Easter egg hunt gone wild

A group of zealous parents ruins a Colorado holiday tradition. How did this happen?

Topics: Parenting,

Easter egg hunt gone wild (Credit: Wendy Perry via Shutterstock/Salon)

It’s a competitive world out there for our children. We need to get them into good schools, good camps, and make sure they aren’t noshing on broken glass and dirty syringes at the playground. But moms and dads, do we really need to remind you that a springtime frolic is not the Harvard admissions interview?

The Associated Press reported Monday that a Colorado Springs Easter egg hunt has been canceled due to “aggressive parents” who managed to bring the hunt to an end in mere minutes last year. Organizers said that this time last year, “many parents had jumped a rope set up to allow only children into Bancroft Park” in the hopes of gobbling up brightly colored trophies on their offspring’s behalf. As parent Lenny Watkins, who participated in the hunt two years ago, told the AP, “You better believe I’m going to help my kid get one of those eggs. I promised my kid an Easter egg hunt and I’d want to give him an even edge.” Yes, we have apparently reached the point in certain parenting circles where a community event is on par with Mandarin lessons.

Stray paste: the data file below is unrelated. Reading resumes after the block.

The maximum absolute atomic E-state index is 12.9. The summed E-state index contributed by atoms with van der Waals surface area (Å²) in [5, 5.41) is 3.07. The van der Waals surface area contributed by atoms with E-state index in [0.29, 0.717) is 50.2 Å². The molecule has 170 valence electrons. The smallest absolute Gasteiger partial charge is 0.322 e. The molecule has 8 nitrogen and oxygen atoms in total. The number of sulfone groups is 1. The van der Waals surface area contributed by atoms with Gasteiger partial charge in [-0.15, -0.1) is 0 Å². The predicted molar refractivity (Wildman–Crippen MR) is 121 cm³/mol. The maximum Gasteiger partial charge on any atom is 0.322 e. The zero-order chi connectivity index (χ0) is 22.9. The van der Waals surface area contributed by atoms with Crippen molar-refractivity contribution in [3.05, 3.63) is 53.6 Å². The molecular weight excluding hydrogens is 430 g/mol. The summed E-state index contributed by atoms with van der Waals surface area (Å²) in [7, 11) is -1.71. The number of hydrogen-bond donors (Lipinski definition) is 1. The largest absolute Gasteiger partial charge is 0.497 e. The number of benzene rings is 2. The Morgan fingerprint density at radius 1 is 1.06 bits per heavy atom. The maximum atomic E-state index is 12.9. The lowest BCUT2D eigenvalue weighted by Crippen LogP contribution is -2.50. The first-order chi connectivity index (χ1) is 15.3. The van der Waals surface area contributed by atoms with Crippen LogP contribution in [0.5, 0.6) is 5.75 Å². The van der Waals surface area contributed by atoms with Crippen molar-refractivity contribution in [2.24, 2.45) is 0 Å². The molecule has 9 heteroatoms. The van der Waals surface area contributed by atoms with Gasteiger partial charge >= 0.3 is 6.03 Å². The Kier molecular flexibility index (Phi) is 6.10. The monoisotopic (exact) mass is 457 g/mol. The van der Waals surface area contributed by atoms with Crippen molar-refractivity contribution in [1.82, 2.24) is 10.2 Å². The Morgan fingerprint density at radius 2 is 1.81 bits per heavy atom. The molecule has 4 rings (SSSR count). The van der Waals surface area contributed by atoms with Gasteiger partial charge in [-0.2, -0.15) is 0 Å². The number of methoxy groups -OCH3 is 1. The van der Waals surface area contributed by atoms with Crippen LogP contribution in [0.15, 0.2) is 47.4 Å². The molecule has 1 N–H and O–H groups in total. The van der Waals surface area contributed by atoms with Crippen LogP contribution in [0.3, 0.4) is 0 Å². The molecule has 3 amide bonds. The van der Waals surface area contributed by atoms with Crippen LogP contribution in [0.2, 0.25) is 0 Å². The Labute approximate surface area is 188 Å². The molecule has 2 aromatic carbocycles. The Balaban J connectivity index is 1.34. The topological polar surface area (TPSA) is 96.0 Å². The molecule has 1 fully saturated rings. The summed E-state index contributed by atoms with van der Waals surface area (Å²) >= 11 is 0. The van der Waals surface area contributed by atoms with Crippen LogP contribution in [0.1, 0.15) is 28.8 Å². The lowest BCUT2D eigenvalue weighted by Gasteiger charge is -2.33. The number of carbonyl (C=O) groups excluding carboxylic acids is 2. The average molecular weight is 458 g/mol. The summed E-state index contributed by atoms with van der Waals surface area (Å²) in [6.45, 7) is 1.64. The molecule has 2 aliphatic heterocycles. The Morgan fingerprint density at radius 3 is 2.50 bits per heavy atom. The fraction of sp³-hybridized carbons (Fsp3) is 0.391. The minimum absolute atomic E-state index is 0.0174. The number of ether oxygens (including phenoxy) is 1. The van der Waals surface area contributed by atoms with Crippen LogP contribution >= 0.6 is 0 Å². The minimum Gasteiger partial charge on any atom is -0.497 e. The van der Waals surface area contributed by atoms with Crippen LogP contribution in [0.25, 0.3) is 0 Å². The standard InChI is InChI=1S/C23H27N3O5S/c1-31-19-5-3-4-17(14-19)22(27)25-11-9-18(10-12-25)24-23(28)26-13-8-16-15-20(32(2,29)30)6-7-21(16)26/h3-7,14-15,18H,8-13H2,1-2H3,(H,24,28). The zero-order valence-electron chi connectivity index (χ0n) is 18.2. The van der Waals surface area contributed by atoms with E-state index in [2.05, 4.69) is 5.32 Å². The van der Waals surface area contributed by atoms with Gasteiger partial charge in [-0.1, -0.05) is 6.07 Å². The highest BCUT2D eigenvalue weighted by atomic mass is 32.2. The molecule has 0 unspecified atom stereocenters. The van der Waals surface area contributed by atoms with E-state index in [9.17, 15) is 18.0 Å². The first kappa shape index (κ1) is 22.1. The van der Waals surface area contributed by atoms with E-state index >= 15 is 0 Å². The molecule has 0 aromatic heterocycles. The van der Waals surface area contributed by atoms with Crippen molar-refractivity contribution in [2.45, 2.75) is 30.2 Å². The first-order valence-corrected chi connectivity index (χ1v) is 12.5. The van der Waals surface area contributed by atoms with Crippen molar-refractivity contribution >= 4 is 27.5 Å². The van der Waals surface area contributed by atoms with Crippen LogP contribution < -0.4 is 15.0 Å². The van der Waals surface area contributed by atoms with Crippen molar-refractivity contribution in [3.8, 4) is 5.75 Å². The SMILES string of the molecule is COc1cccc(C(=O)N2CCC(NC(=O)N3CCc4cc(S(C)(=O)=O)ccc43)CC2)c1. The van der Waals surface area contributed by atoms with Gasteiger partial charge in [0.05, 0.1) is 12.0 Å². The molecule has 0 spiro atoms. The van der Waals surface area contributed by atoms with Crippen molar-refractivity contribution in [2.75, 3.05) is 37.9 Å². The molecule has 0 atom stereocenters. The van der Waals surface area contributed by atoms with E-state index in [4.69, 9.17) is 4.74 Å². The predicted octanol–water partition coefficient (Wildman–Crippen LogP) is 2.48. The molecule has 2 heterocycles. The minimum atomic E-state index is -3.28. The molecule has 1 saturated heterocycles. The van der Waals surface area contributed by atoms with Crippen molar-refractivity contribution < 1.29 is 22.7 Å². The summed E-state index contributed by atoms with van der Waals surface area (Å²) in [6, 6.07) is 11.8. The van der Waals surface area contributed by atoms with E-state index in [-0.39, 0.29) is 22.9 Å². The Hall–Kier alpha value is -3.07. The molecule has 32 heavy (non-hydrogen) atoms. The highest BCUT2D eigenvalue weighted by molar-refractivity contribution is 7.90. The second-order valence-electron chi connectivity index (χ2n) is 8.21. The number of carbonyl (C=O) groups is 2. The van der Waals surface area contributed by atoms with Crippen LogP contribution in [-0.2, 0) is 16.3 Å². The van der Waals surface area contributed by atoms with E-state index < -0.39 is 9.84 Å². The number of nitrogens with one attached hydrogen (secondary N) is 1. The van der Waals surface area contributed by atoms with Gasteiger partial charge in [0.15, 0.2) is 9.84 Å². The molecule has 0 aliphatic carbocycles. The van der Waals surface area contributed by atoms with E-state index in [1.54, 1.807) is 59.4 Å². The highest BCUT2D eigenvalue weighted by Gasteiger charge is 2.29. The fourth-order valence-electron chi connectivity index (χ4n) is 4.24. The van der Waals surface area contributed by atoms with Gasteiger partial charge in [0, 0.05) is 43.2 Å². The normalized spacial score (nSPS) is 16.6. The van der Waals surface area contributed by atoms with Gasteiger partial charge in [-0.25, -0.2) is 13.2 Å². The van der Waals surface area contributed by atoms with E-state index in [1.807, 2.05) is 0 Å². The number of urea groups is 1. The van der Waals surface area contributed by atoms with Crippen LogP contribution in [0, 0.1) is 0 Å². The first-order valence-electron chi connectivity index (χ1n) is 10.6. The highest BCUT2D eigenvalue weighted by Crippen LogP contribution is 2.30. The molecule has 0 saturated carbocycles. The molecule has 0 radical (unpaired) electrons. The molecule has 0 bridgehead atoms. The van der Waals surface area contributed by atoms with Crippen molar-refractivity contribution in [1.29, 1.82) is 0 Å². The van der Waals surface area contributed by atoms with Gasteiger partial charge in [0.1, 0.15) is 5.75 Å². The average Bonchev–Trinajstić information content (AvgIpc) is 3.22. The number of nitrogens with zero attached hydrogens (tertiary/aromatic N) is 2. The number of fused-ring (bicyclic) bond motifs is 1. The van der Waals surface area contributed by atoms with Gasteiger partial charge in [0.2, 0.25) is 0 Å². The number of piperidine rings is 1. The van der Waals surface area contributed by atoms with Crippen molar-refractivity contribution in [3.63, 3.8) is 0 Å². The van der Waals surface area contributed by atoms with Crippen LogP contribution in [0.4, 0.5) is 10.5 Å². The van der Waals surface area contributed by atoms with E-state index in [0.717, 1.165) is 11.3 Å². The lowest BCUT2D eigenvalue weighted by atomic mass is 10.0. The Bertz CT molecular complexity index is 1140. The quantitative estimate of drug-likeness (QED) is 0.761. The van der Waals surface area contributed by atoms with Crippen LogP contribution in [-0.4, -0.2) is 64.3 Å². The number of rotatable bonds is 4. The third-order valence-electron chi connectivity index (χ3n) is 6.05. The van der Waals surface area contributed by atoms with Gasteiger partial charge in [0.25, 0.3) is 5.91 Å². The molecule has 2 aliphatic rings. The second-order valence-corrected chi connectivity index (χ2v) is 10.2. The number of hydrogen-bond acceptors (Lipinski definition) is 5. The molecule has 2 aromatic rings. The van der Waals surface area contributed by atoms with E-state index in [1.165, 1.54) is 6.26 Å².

Having survived a few Easter egg hunts in my time — in the gladiator-like breeder arena of Brooklyn — I can attest to their often brutal, “Hunger Games”-like frenzy. It is no picnic — even on a picnic lawn — to be the family with the sobbing child who hasn’t scored a single plastic oval. But life is full of tantrums and disappointments. It’s full of grabsies for the same magical cape in the preschool dress-up box, and a coveted spot at the top of the monkey bars. But if we’re lucky, our kids can remind us that not every interaction has to be a fight to the death.



I remember my firstborn’s tears the year we were too late off the mark to snag a single egg at our local park’s hunt. There, a few yards away on the same lawn, was a friend from her preschool who’d gathered a small handful. This girl, at the sight of her sad playground buddy, came over with her mom and unhesitatingly gave my daughter one. It was an empty piece of plastic, one my daughter hadn’t “earned.” It was something I’d never have been able to score for her myself, either. It was a gesture of kindness on one child’s part and acceptance on another’s, one that defined a friendship. And the only way kids can get a moment like that is by getting into the hunt by themselves.

Mary Elizabeth Williams

Mary Elizabeth Williams is a staff writer for Salon and the author of "Gimme Shelter: My Three Years Searching for the American Dream." Follow her on Twitter: @embeedub.

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